C. Designing with Brick
1. For quick reference here are some rules of thumb regarding brick layout: • Modular brick dimensions: 7 5/8” x 2 ¼”
o Head (vertical) joint: .375 inch (3/8ths) width o Bed (horizontal) joint: .416666... inch height
In laying out vertical coursing dimensions it is advisable to establish 3 full courses (brick height and bed joint each) then use this 8” module as reference.
• Jumbo (Utility) brick: 11 5/8” x 3 5/8”; The head and bed joints are 3/8”
In various parts of North America the terms “Jumbo” and “Utility” are often mixed.
• Closure brick: 7 5/8” x 3 5/8”; The head and bed joints are 3/8” 2. Avoiding “sliver brick” cuts
Occasionally an area to brick is fixed by other factors and cannot be modified to fit a brick module. The joints may be compressed or expanded in order to attain small adjustments in the brick width. This can be attained by using the Adjust-A-Liner. Adjust-A-Liner is a liner with only the horizontal bed joints in it. The head joints are installed separately with the brick. This allows for a great deal of flexibility in adjusting for areas that require irregular spacing. While this method takes more time to install, it is an excellent solution for areas where the brick joints must be compressed in order to fit an area and avoid an unsightly ‘sliver-brick cut’. It is recommended that the adjustment area be kept to a minimum and that the coursing return to the standard module as soon as possible. Joints are commonly compressed to ¼” without being aesthetically objectionable. They can be expanded as far as ¾” if necessary. A cautionary note about dimensions: A common oversight in laying out wall and opening sizes is to fail to remove one of the head joints from the dimension string. E.g., a wall three modular brick wide is not 24”. It is, in fact, 23 5/8” wide (3 brick @7 5/8” and two joints at 3/8”). Conversely, door and window openings require one more joint width than brick. E.g., an opening 4 modular brick wide is not 32”. It is 32 3/8” wide, or 4 brick @ 7 5/8” and five joints @ 3/8”.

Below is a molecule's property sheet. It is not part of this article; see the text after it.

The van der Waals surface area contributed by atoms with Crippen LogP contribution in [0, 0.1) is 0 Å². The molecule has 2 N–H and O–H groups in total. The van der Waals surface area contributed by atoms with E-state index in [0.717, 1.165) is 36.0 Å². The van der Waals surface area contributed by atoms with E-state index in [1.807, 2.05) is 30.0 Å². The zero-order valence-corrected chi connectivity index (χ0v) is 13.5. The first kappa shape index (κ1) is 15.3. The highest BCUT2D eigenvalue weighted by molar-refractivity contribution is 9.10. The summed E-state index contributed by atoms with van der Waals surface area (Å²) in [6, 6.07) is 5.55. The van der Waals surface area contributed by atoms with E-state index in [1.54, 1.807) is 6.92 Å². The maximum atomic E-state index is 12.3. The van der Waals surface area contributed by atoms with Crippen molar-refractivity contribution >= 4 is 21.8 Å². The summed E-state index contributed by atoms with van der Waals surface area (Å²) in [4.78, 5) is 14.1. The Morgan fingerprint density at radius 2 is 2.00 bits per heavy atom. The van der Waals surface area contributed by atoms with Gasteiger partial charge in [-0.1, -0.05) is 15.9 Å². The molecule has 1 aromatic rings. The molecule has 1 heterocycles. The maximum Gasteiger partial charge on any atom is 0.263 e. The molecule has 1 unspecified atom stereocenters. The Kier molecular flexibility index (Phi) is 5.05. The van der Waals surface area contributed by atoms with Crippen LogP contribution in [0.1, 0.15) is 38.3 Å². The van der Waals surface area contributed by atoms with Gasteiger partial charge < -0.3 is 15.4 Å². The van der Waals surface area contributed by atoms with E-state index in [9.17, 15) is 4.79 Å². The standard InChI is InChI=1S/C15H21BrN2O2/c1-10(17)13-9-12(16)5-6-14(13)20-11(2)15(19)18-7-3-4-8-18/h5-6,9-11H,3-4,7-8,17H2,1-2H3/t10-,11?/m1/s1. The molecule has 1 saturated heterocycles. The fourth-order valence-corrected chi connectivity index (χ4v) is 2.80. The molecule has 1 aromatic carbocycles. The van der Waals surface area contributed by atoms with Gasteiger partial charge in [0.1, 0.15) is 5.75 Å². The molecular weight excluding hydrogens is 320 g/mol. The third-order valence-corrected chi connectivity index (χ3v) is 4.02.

D. Recesses Recessed areas can add an element of depth and interest to the appearance of a wall. They can be combined with color changes or patterns for an even more dramatic set-off.
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